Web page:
Tips for Life after Violence & Abuse
Domestic violence and abuse can happen to anyone – whatever age you are, if you are a man or a woman, whatever your lifestyle and wherever you live.
The ideas below are about protecting your physical and emotional safety and that of your children and moving forward after the abuse. Not all of them will apply to everyone – some people may have children with them, others may not and every experience of abuse and set of circumstances will be different.
We hope you will find something which helps you to rebuild your life.
Celebrate your achievements
You’ve found the strength, courage and determination to end the abusive relationship. That makes you a very special person. As you gain confidence, independence and control over your life, there will be other successes to celebrate and to be proud of. Perhaps other people may not even notice them, but they will be milestones for you. It’s a good idea to write each of them down with any special thoughts you had, so you can look back at them whenever you want and see how far you’ve come.
Learn to make choices
Making choices can be difficult when you’ve never been allowed to before. But every small choice you make (what to wear, what to have for tea, which TV programme to watch) shows that now you are in control of your life and free to do what you want, when you want. Learning to make small choices strengthens your ability to make bigger choices.
Take care of yourself
When you were in the abusive relationship, you probably put everyone else’s needs before your own. But now you need to look after yourself, your mind and your body, if you are going to rebuild your life as an independent person. Eat regularly, even if it’s only a small amount. Take some exercise every day – just walking to the shops gets you out of the house and around other people. Plan small treats just for you – they don’t have to cost money, sometimes a sit down with a cup of tea is a treat!
In the past, you may have used drugs or alcohol to numb the pain of abuse, but try and reduce or get clean. This is hard and you may need professional help, but it will help you to look at your situation straight on, come to terms with what’s gone on and move ahead with your life.
Be gentle with yourself
You’ve gone through a massive upheaval in your life. You need time to recover, to heal the mental wounds as well as the physical scars. Listen to your feelings and trust your instincts. Some people find that writing down their thoughts and feelings helps to make things clearer in their minds. And writing poetry may help as well. If you think that counselling will help, look around for free agencies in your area or your local Women’s Centre may be able to help. There are also online services available.
It may not be a good idea to rush into another relationship. It’s an easy thing to do, but you need to find out who you are and what you want in life first and learn to put yourself first. Then you can be in a relationship because you want to be, not because you need to be.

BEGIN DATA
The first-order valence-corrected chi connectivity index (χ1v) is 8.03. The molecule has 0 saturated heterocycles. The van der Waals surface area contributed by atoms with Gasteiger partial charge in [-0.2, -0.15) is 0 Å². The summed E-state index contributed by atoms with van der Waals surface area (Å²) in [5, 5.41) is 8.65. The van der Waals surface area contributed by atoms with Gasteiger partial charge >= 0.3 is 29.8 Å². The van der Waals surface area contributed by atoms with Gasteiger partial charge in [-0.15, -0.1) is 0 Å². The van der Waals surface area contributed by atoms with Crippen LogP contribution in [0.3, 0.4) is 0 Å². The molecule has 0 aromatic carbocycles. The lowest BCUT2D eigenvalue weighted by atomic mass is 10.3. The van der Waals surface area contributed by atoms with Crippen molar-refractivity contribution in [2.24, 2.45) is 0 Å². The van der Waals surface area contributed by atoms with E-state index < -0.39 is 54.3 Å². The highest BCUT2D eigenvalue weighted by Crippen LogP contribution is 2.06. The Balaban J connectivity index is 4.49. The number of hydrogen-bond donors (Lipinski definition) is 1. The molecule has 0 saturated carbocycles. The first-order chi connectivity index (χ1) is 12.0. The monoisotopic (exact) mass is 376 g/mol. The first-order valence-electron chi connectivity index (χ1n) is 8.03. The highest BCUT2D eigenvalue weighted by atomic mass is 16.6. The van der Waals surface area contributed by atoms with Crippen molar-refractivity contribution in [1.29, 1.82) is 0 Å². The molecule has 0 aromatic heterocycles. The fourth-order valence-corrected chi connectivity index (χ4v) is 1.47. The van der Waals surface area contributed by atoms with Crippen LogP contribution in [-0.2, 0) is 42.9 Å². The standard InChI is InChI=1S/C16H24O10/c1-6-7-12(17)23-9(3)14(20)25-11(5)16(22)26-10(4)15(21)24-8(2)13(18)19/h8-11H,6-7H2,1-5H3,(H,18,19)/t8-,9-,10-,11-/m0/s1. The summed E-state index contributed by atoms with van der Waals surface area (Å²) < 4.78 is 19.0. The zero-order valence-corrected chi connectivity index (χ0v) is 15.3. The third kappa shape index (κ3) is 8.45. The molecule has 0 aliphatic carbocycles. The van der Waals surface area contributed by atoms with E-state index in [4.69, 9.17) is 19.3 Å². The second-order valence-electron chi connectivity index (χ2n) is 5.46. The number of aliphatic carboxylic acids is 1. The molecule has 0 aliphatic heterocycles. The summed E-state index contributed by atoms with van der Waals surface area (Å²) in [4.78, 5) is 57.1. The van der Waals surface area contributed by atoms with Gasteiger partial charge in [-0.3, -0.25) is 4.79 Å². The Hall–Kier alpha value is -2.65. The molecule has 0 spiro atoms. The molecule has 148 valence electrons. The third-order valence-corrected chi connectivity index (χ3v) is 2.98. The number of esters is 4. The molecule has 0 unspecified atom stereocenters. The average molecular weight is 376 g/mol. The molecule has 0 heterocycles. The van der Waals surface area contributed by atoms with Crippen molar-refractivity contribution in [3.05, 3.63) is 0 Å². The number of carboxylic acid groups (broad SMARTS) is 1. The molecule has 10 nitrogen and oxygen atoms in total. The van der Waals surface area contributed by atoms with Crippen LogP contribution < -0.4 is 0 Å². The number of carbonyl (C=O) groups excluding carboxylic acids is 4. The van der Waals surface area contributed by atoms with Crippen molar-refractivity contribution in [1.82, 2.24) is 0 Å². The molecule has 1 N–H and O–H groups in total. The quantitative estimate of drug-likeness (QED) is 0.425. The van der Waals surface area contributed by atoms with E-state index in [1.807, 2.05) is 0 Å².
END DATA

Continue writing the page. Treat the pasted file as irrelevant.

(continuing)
Build a support network
People who experience abuse often say they felt isolated by their abuser from any outside support. In your new life, a support network can give you so much help, provided you use it with care and put your safety and that of your children first. There are some ideas below that may help you. Get back in touch with family and friends, if you can do it without putting them or you in danger. Talk to the professionals who you are in contact with and ask for the help you need. Get to know your community and your neighbours. You don’t have to tell them everything about yourself, but don’t shut yourself away – that plays back into the abusive situation you were in.
Sometimes it’s easier to talk to others who have had the same experiences as you. Online forums are great, but there may also be local drop-in centres near you or a support group in your area.
Time to be a family
You may need to rebuild relationships with your children, to get over the fear and control you have all experienced. Children and young people who have been in similar situations to yours, say that what they want is to be able to talk when they want to talk, to be given information about what is happening and to be consulted. Sometimes, they will hold back on talking about what has happened because they don’t want to upset you.. Take time to do things together and create a safe environment for this to happen. Simple things like exploring local walks, a picnic on the back lawn, football in the park will give you all a chance to be together, to tell them what is happening , to ask for their ideas and let them talk, if they want to, about their feelings and experiences.
There will be times when you feel you’re fighting a losing battle and it just all seems too much to cope with. Times when you’ve held it together all day and now just want to fall apart. This is where your support network can be vital. If you can phone a friend or family member just for a chat, that may be enough. Or the National Domestic Violence Helpline is always available. (0808 2000 247) It can be very busy in the daytime, but is often easier to get through to in the evenings, at weekends and during the night). There are also organisations specifically for men who are being abused and for lesbian, gay, bisexual and transgender people – see the resources at the end of this article